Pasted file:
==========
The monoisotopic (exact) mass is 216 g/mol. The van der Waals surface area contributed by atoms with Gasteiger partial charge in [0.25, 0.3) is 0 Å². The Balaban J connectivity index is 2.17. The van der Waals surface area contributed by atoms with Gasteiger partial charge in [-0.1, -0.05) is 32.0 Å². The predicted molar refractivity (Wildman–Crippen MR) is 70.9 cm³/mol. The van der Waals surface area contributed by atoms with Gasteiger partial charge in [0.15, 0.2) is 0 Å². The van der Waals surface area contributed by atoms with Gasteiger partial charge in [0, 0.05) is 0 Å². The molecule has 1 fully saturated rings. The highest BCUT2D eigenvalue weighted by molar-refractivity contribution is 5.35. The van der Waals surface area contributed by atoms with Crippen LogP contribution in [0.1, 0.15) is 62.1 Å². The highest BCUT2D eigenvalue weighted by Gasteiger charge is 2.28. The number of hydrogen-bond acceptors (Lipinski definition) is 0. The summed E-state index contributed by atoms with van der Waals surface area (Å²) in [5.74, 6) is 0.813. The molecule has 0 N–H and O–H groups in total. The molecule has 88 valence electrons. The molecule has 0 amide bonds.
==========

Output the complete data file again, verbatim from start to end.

The monoisotopic (exact) mass is 216 g/mol. The van der Waals surface area contributed by atoms with Gasteiger partial charge in [0.25, 0.3) is 0 Å². The Balaban J connectivity index is 2.17. The van der Waals surface area contributed by atoms with Gasteiger partial charge in [-0.1, -0.05) is 32.0 Å². The predicted molar refractivity (Wildman–Crippen MR) is 70.9 cm³/mol. The van der Waals surface area contributed by atoms with Gasteiger partial charge in [0.15, 0.2) is 0 Å². The van der Waals surface area contributed by atoms with Gasteiger partial charge in [0, 0.05) is 0 Å². The molecule has 1 fully saturated rings. The highest BCUT2D eigenvalue weighted by molar-refractivity contribution is 5.35. The van der Waals surface area contributed by atoms with Crippen LogP contribution in [0.1, 0.15) is 62.1 Å². The highest BCUT2D eigenvalue weighted by Gasteiger charge is 2.28. The number of hydrogen-bond acceptors (Lipinski definition) is 0. The summed E-state index contributed by atoms with van der Waals surface area (Å²) in [5.74, 6) is 0.813. The molecule has 0 N–H and O–H groups in total. The molecule has 88 valence electrons. The molecule has 0 amide bonds.